The Old Testament was written largely in Hebrew (with the odd Aramaic exception) but it is by no means a homogenous entity. Protestant and more recent Catholic versions of the Bible tend to use the Masoretic Text, a variation of the Hebrew Old Testament that was copied, edited and distributed by Jewish Masorete scholars between the 7th and 11th centuries. Earlier Catholic translations and the Greek and Russian Orthodox churches use the Septuagint, an ancient Greek version of the Hebrew text that was translated between the 3rd and 1st centuries BC.

In studying the early history of the New Testament, historians have about 5,650 handwritten copies in Greek on which they can draw, many of which are distinctly different. As Christianity consolidated its power through the first millennia, the four gospels of Matthew, Mark, Luke and John came to form the key elements of the New Testament.

But other apocryphal writings were discarded along the way. The Shepherd of Hermas, for instance, is a Christian literary work of the 2nd century which appears in the Codex Sinaiticus and was considered part of the Bible by some early Christians but was later expunged. The most well-known apocryphal gospel is that of Thomas, a collection of 114 numbered sayings attributed to Jesus that was discovered in 1945. As it never refers to Jesus as "Christ", "Lord" or the "Son of Man" (and lacks any mention of the miracles attributed to Jesus in the other gospels) it is perhaps not surprising that it never made it into later versions of the Bible.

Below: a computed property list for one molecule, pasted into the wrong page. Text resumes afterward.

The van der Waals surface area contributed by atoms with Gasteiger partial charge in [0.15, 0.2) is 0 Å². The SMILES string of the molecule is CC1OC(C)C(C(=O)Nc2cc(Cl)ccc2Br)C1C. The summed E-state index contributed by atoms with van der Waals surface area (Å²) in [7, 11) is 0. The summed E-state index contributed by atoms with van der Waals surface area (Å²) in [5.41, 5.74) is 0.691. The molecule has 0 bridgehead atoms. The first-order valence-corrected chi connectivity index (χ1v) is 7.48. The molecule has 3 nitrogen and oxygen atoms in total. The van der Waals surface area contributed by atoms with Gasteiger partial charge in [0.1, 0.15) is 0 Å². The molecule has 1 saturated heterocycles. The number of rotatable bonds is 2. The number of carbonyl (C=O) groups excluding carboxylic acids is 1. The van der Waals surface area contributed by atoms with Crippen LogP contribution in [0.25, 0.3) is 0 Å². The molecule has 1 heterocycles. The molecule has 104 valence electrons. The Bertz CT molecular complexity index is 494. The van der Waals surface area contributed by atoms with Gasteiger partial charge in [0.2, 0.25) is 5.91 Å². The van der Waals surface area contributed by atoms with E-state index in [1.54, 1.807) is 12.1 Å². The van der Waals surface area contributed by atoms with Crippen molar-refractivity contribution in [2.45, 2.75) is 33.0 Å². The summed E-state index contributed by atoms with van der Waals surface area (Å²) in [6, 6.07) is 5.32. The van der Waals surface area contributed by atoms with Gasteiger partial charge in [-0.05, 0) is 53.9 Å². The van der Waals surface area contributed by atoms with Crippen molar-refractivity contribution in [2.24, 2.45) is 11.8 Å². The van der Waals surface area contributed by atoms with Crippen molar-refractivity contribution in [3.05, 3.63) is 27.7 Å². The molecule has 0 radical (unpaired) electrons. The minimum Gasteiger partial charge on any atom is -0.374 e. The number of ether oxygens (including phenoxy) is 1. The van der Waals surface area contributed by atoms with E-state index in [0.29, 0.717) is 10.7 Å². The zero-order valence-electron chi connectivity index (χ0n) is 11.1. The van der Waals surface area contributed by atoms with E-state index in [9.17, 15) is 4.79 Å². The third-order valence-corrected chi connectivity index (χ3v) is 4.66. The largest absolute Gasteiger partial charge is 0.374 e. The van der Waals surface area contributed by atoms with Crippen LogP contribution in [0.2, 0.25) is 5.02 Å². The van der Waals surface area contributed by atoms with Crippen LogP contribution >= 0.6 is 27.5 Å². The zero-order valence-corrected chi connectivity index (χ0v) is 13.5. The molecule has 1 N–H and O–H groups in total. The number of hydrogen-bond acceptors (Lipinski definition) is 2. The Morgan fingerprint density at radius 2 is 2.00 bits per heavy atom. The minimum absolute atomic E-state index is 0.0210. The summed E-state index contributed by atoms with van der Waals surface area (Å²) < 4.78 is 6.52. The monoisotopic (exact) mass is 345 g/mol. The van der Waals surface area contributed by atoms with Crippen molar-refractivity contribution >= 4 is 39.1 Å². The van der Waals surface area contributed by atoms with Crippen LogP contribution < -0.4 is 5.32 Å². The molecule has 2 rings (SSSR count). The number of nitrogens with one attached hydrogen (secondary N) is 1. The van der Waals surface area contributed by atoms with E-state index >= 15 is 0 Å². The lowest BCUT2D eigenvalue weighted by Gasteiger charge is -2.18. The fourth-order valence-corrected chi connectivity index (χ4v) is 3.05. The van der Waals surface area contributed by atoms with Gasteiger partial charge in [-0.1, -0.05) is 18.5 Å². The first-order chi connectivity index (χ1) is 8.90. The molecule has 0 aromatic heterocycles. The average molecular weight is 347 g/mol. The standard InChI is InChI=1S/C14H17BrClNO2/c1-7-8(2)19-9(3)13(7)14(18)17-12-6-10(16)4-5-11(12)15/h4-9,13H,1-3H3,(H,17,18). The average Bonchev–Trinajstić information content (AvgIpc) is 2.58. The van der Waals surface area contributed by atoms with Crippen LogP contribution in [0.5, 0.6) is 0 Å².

Source: independent.co.uk



Related Articles
Hating the Bible
Red Ice Radio - Behind The Bible Fraud - What Was The Church Trying To Hide?
Ralph Ellis - Egypt, The Hyksos, Pharaohs and the Bible
Red Ice Radio - Michael Tsarion - Part 1 - Dramatis Personae of the Bible
World's oldest Christian Bible digitized
Return of the Devil's Bible to Prague Draws Crowds of Curious Czechs
Secrets of the Hebrew Letters
What the Devil? Prince of Darkness Is Misunderstood, Says UCLA Professor
Lucifer Where did the Word come from and what is its True Meaning?
When Was Jesus Christ Born?
The Piso Family and the Story of the Bible